All that padding and super-tough fabrics adds heft. At 1640g, it's substantially heavier than, for example, an Osprey Talon 33 (920g), which is nominally bigger but actually closer in practical capacity than the numbers suggest. That's 1.7lb in old money; quite a difference.
Lots of back and shoulder padding, plus a well-positioned sternum strap to keep it under control make it comfortable to carry even when fully loaded.
Expensive, but not unreasonably so given the quality of materials and construction.
Tell us what you particularly liked about the product
Comfort when loaded; capacity; large, handy extra pockets.
Did you enjoy using the product? Yes.
Would you consider buying the product? Yes.
Would you recommend the product to a friend? Yes.
Anything further to say about the product in conclusion?
This is a beefy, comfy bag and for performance and construction it's a 9, maybe even a 9.5 if we had such a rating. The price isn't unreasonable for the quality, but it's not cheap, and that takes it down to a solid 8.
Age: 46 Height: 5ft 11in Weight: 85kg
I usually ride: Scapin Style My best bike is:
I've been riding for: Over 20 years I ride: Most days I would class myself as: Expert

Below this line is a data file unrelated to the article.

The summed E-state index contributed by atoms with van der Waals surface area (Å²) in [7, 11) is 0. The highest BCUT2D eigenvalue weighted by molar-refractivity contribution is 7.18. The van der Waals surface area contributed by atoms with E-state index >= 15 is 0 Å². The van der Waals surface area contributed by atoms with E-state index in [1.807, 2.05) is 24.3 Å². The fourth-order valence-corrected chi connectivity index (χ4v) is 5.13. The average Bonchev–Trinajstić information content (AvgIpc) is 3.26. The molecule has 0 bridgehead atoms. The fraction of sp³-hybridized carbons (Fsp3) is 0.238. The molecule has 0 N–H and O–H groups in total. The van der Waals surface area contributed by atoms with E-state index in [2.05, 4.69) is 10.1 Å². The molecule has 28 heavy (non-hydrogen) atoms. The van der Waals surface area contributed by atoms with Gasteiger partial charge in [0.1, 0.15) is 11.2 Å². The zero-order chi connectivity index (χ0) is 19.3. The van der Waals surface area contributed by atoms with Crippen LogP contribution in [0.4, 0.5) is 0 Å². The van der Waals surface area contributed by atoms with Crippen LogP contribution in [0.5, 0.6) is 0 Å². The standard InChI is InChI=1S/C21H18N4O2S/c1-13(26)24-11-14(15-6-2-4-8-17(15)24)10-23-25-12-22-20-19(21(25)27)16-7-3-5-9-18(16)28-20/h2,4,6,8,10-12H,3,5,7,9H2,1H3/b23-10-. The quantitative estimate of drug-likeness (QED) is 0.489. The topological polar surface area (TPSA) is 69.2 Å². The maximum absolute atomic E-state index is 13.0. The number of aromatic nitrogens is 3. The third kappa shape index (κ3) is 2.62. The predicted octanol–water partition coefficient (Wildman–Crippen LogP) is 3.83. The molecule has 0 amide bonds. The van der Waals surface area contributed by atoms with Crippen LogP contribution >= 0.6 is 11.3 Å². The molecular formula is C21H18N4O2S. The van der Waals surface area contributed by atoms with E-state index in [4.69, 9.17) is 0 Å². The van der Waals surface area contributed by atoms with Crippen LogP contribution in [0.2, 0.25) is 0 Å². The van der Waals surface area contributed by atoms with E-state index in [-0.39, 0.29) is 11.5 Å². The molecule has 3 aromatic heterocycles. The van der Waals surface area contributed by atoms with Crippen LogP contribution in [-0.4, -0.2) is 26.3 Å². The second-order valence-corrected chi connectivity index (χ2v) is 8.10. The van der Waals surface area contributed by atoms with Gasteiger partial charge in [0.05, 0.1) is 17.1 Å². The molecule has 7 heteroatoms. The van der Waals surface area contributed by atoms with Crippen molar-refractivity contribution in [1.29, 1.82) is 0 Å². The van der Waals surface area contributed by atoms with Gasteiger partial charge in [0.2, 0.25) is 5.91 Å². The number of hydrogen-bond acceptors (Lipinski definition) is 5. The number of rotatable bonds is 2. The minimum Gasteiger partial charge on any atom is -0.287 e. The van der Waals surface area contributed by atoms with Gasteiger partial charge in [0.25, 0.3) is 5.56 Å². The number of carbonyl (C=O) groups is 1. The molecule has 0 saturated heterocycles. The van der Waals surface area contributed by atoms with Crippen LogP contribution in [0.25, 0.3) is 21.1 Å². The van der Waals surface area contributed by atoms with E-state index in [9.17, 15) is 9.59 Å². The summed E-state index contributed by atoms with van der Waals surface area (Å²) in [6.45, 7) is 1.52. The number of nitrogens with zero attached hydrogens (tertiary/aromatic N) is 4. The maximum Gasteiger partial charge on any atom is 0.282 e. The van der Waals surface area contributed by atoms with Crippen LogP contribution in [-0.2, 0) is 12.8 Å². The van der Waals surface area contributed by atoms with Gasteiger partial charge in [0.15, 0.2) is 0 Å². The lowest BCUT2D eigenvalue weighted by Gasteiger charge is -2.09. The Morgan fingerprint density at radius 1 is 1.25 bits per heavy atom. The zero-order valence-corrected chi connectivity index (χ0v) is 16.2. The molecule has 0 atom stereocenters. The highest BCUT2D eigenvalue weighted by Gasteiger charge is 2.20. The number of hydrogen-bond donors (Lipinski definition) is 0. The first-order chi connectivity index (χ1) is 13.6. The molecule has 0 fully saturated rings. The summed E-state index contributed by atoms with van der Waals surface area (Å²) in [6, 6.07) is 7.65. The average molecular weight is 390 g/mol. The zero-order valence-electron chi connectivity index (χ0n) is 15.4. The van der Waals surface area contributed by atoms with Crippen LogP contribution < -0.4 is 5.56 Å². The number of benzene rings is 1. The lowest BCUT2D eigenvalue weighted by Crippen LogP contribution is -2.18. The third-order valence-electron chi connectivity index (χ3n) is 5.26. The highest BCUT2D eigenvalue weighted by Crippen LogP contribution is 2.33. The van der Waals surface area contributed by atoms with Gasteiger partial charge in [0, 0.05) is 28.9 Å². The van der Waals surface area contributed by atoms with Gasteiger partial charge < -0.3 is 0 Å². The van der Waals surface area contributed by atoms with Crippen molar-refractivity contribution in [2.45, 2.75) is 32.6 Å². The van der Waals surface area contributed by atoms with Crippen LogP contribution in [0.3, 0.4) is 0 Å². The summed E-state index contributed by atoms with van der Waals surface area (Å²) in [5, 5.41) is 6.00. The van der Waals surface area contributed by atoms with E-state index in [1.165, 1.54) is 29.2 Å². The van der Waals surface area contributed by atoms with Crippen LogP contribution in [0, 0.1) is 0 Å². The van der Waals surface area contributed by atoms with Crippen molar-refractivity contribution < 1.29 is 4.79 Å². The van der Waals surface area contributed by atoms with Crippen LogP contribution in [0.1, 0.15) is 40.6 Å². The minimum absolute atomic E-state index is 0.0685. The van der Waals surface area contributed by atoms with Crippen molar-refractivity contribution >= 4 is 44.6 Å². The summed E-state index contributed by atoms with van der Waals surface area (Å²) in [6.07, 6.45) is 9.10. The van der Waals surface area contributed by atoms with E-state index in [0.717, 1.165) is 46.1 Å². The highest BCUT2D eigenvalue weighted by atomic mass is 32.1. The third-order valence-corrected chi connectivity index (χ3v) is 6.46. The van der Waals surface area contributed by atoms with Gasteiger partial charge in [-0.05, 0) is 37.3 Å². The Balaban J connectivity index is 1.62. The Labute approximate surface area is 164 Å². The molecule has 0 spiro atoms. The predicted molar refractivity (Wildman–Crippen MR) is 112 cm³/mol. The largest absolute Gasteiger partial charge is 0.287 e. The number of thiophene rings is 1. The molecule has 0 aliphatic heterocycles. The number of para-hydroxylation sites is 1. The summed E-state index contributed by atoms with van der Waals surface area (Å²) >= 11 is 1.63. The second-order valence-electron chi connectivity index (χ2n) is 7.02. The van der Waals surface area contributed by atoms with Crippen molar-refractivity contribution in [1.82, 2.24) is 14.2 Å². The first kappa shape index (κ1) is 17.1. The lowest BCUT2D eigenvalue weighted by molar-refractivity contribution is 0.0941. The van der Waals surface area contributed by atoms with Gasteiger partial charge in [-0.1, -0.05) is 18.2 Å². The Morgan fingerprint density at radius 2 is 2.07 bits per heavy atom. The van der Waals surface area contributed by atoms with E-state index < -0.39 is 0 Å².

I regularly do the following types of riding: commuting, touring, club rides, general fitness riding,
Acknowledged by the Telegraph as a leading cycling journalist, John Stevenson has been writing about bikes and cycling for over 30 years since discovering that people were mug enough to pay him for it rather than expecting him to do an honest day's work.
He was heavily involved in the mountain bike boom of the late 1980s as a racer, team manager and race promoter, and that led to writing for Mountain Biking UK magazine shortly after its inception. He got the gig by phoning up the editor and telling him the magazine was rubbish and he could do better. Rather than telling him to get lost, MBUK editor Tym Manley called John’s bluff and the rest is history.
Since then he has worked on MTB Pro magazine and was editor of Maximum Mountain Bike and Australian Mountain Bike magazines, before switching to the web in 2000 to work for CyclingNews.com. Along with road.cc editor Tony Farelly, John was on the launch team for BikeRadar.com and subsequently became editor in chief of Future Publishing’s group of cycling magazines and websites, including Cycling Plus, MBUK, What Mountain Bike and Procycling.
John has also written for Cyclist magazine, edited the BikeMagic website and was founding editor of TotalWomensCycling.com before handing over to someone far more representative of the site's main audience.
He joined road.cc in 2013 and these days he lives in Cambridge where the lack of hills is more than made up for by the headwinds.